Progress in Petrol Injection for Vehicle Engines
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Scintilla, Ltd., Introduces Equipment for Converting a Standard Petrol Engine to Operate on the Induction-pipe Injection System Instead of Drawing Fuel from a Carburetter
roR aircraft powered by petrol engines, one advantage 1of injecting fuel instead of supplying it through a carburetter is *ell known. For road vehicles, however, the attraction of the scheme is less obvious.
Centrifugal force and changes in the direction of the gravitational force on the fuel in the carburetter must theoretically have some influence on the functioning of the instrument, but in practice this seems to be negligible. Also, it is generally admitted that it is practically impossible to make a carburetter which delivers an absolutely correct mixture under all conditions of running, but here again there is little fault to be found with the standard instruments with which we are familiar.
However, it .cannot be without purpose that Scintilla, Ltd., has devised apparatus for converting an ordinary four-cylindered vehicle engine to run with petrol injection to the induction pipe instead of with a carburetter.
No doubt the company sees possibilities for the scheme, perhaps in connection with better atomization and improved volumetric efficiency, and certainly the interest attached to it is considerable. The invention emanates from the Swiss Scintilla concern and it is detailed in recently published British Patent Specification No. 547,137.
The device incorporates an injection pump—based on the design commonly used for compression-ignition engines— which is driven by chain or belt from the crankshaft. Control of the pump is by a diaphragm forming the wall of a vacuum chamber connected by a tube with the induction pipe. Thus, the quantity of fuel delivered is obviously a function of engine speed and manifold suction. Accordingly the mixture should always be correct.
It will be appreciated that, in the oil engine, power output is regulated by quality control, that is by varying the proportion of oil fuel to air. On the other hand, the petrol-engine output is governed by quantify control, that. is by varying the amount of mixture (of a constant fuelair proportion) that is admitted to the cylinders.
Largely because of the high compression and temperature obtaining in the oil-engine combustion chamber during the period of injection, the fuel will burn, however small the quantity, but in order that the mixture in a petrol-engine cylinder, at relatively low pressure and temperature. may be sufficiently inflammable, its proportions must be within rigidly fixed and fairly close limits.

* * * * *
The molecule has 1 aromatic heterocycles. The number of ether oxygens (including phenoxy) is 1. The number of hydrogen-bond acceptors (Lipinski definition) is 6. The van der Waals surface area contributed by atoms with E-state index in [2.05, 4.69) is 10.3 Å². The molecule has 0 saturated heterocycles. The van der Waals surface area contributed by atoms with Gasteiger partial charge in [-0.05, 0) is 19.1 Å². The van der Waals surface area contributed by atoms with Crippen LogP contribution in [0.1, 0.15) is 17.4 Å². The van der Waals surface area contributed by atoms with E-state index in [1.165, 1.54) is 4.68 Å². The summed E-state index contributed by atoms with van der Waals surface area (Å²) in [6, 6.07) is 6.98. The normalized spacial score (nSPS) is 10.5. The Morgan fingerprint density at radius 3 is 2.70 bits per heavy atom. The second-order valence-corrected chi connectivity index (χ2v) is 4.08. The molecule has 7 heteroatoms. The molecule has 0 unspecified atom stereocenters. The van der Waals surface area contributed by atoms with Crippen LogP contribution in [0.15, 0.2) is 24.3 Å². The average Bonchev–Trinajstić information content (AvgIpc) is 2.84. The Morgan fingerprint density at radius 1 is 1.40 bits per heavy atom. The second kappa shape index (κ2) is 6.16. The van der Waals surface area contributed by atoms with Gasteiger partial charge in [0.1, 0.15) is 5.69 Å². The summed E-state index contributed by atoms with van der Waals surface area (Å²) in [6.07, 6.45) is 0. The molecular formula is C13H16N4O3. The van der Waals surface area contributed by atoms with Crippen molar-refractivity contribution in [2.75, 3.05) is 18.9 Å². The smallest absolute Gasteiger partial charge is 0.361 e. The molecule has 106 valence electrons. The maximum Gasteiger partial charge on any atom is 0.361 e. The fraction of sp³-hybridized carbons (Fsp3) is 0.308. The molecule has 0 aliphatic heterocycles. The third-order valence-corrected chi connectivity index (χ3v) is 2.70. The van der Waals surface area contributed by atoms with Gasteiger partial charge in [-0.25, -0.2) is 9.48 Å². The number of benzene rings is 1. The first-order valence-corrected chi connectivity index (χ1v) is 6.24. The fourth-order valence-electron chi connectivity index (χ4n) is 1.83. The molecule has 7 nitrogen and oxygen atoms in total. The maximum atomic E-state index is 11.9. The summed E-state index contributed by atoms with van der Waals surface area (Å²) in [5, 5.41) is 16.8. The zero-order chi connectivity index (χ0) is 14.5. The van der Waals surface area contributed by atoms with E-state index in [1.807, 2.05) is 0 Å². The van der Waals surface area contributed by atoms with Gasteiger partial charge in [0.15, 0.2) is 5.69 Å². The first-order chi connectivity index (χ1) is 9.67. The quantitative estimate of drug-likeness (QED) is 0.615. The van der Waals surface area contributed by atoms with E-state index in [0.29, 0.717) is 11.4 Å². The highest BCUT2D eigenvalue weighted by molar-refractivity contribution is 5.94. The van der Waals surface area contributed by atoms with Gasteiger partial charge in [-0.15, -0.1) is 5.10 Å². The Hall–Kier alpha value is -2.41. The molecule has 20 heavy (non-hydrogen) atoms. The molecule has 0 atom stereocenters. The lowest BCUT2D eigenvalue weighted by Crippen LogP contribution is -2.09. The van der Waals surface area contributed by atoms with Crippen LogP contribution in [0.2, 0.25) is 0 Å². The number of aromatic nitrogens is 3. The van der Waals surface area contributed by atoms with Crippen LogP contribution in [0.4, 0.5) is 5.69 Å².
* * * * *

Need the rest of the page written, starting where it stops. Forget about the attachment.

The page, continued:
From this, the foregoing point about controlling the mixture by combined engine speed and throttle opening will be appreciated in its proper significance. It may be that the advantages of the system turn upon this matter.
Let us now consider the working of the device. One of our drawings (based on that contained in the specification) shows the general arrangement in plan, whilst the other depicts the pump in sectional elevation.
Referring to the former, the pump ( is driven from a coupling on the shaft of an auxiliary—the dynamo in the embodiment illustrated. Three pumping cylinders (2) are shown. Petrol is fed to the pump by pipe 3 and delivered from it by pipe 4. The last-named is connected to a jet which sprays petrol into the mixing chamber (5), air being drawn in at 6.
An arm (7) governs the quantity delivered by the pump. It is actuated by a diaphragm (8). Normally the arm is held by a spring in the position for maximum delivery. The quantity is diminished when the negative pressure in the diaphragm chamber overcomes the spring pressure.
A pipe (9) connects the vacuum chamber with the induction pipe. Note that the connection is on the engine side of the throttle valve, which, of course, is coupled, in normal manner, to the accelerator pedal.
For starting, there is a master control (not shown) by which the arm (7) can be moved against engine suction_
Turning now to the drawing of the pump, we see that the plungers (10) are reciprocated by a swash plate (12). Petrol enters via chamber 11 and departs via pipe 4, Each , pump element, as already mentioned, works just like an oil-engine injection-pump element, the plungers being rotated on their own axes for delivery control, through the medium of gears 13 and 14, the former being fast on the shaft which also carries arm 7.
This injection pump differs from its oil-engine counterpart in that the fuel is delivered at much lower pressure. Clearances, therefore, become of leas importance, and cost of manufacture will be less. Another difference is that whilst oil fuel has lubricating properties, petrol has not. Accordingly provision is made for lubrication of the injection plungers.
The plunger (15)` on the right, pumps oil, drawn from a sump in the base of the device, via a suitable conduit to chamber 16, whence, it is distributed to the injector cylinders, surplus being disCharged back to the sump through a restricting orifice 17.